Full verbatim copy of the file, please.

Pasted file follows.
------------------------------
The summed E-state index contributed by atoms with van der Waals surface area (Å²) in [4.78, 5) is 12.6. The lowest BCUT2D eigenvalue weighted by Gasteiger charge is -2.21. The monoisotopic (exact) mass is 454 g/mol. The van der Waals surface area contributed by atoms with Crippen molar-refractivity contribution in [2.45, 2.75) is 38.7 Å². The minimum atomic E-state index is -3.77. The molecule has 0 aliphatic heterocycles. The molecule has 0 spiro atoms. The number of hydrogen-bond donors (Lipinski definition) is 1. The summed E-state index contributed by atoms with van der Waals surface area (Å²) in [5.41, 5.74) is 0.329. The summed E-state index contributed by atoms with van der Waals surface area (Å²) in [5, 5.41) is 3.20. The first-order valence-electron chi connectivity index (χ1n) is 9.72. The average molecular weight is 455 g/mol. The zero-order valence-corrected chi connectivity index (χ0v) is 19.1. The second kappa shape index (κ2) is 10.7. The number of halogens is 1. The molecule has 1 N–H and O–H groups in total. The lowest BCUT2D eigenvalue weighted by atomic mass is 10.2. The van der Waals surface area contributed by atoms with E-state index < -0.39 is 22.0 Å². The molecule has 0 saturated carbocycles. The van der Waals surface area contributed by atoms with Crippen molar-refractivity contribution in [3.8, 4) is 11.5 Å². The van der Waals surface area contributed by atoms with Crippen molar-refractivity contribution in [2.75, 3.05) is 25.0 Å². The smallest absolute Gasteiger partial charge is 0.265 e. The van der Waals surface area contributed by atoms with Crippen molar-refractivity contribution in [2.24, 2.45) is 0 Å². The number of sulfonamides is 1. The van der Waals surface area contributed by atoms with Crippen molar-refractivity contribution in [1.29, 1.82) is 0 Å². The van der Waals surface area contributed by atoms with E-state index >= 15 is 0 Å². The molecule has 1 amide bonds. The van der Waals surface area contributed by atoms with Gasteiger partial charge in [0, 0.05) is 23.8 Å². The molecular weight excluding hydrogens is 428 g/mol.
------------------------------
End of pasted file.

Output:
The summed E-state index contributed by atoms with van der Waals surface area (Å²) in [4.78, 5) is 12.6. The lowest BCUT2D eigenvalue weighted by Gasteiger charge is -2.21. The monoisotopic (exact) mass is 454 g/mol. The van der Waals surface area contributed by atoms with Crippen molar-refractivity contribution in [2.45, 2.75) is 38.7 Å². The minimum atomic E-state index is -3.77. The molecule has 0 aliphatic heterocycles. The molecule has 0 spiro atoms. The number of hydrogen-bond donors (Lipinski definition) is 1. The summed E-state index contributed by atoms with van der Waals surface area (Å²) in [5.41, 5.74) is 0.329. The summed E-state index contributed by atoms with van der Waals surface area (Å²) in [5, 5.41) is 3.20. The first-order valence-electron chi connectivity index (χ1n) is 9.72. The average molecular weight is 455 g/mol. The zero-order valence-corrected chi connectivity index (χ0v) is 19.1. The second kappa shape index (κ2) is 10.7. The number of halogens is 1. The molecule has 1 N–H and O–H groups in total. The lowest BCUT2D eigenvalue weighted by atomic mass is 10.2. The van der Waals surface area contributed by atoms with E-state index < -0.39 is 22.0 Å². The molecule has 0 saturated carbocycles. The van der Waals surface area contributed by atoms with Crippen molar-refractivity contribution in [3.8, 4) is 11.5 Å². The van der Waals surface area contributed by atoms with Crippen molar-refractivity contribution in [2.75, 3.05) is 25.0 Å². The smallest absolute Gasteiger partial charge is 0.265 e. The van der Waals surface area contributed by atoms with Crippen molar-refractivity contribution in [2.24, 2.45) is 0 Å². The number of sulfonamides is 1. The van der Waals surface area contributed by atoms with Crippen molar-refractivity contribution in [1.29, 1.82) is 0 Å². The van der Waals surface area contributed by atoms with E-state index >= 15 is 0 Å². The molecule has 1 amide bonds. The van der Waals surface area contributed by atoms with Gasteiger partial charge in [0, 0.05) is 23.8 Å². The molecular weight excluding hydrogens is 428 g/mol.